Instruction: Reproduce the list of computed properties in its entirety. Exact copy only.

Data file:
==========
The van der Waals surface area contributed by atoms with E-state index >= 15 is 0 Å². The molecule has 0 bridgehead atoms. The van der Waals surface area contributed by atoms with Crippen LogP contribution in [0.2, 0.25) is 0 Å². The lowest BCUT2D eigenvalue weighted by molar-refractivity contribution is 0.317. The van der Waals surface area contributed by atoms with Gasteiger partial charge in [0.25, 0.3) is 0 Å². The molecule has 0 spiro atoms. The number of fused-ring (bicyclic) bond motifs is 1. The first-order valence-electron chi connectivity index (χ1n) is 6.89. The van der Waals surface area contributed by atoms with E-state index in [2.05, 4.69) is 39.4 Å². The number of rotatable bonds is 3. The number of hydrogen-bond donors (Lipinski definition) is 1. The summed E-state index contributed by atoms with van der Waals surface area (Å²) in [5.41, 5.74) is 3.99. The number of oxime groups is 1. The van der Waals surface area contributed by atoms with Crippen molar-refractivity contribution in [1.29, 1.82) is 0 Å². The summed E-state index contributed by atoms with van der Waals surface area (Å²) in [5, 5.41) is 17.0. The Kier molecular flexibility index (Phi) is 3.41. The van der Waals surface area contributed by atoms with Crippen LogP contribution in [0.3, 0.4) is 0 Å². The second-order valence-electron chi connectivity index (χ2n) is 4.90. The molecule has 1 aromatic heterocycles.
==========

The van der Waals surface area contributed by atoms with E-state index >= 15 is 0 Å². The molecule has 0 bridgehead atoms. The van der Waals surface area contributed by atoms with Crippen LogP contribution in [0.2, 0.25) is 0 Å². The lowest BCUT2D eigenvalue weighted by molar-refractivity contribution is 0.317. The van der Waals surface area contributed by atoms with Gasteiger partial charge in [0.25, 0.3) is 0 Å². The molecule has 0 spiro atoms. The number of fused-ring (bicyclic) bond motifs is 1. The first-order valence-electron chi connectivity index (χ1n) is 6.89. The van der Waals surface area contributed by atoms with E-state index in [2.05, 4.69) is 39.4 Å². The number of rotatable bonds is 3. The number of hydrogen-bond donors (Lipinski definition) is 1. The summed E-state index contributed by atoms with van der Waals surface area (Å²) in [5.41, 5.74) is 3.99. The number of oxime groups is 1. The van der Waals surface area contributed by atoms with Crippen molar-refractivity contribution in [1.29, 1.82) is 0 Å². The summed E-state index contributed by atoms with van der Waals surface area (Å²) in [5, 5.41) is 17.0. The Kier molecular flexibility index (Phi) is 3.41. The van der Waals surface area contributed by atoms with Crippen LogP contribution in [0.3, 0.4) is 0 Å². The second-order valence-electron chi connectivity index (χ2n) is 4.90. The molecule has 1 aromatic heterocycles.